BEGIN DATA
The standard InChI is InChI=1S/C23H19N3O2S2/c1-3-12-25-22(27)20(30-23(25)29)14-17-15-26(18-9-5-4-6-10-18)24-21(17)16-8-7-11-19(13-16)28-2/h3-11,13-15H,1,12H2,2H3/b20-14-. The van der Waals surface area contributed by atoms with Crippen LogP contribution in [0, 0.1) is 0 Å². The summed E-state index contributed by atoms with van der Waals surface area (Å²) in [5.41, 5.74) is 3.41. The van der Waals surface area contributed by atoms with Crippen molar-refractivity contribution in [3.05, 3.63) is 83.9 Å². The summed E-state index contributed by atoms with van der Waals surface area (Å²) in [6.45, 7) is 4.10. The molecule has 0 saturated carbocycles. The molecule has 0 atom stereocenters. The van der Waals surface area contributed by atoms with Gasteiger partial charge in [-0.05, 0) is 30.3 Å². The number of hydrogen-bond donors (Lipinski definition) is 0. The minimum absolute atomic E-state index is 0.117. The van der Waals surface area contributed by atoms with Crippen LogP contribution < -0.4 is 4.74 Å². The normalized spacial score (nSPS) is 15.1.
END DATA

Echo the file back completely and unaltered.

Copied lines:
The standard InChI is InChI=1S/C23H19N3O2S2/c1-3-12-25-22(27)20(30-23(25)29)14-17-15-26(18-9-5-4-6-10-18)24-21(17)16-8-7-11-19(13-16)28-2/h3-11,13-15H,1,12H2,2H3/b20-14-. The van der Waals surface area contributed by atoms with Crippen LogP contribution in [0, 0.1) is 0 Å². The summed E-state index contributed by atoms with van der Waals surface area (Å²) in [5.41, 5.74) is 3.41. The van der Waals surface area contributed by atoms with Crippen molar-refractivity contribution in [3.05, 3.63) is 83.9 Å². The summed E-state index contributed by atoms with van der Waals surface area (Å²) in [6.45, 7) is 4.10. The molecule has 0 saturated carbocycles. The molecule has 0 atom stereocenters. The van der Waals surface area contributed by atoms with Gasteiger partial charge in [-0.05, 0) is 30.3 Å². The number of hydrogen-bond donors (Lipinski definition) is 0. The minimum absolute atomic E-state index is 0.117. The van der Waals surface area contributed by atoms with Crippen LogP contribution < -0.4 is 4.74 Å². The normalized spacial score (nSPS) is 15.1.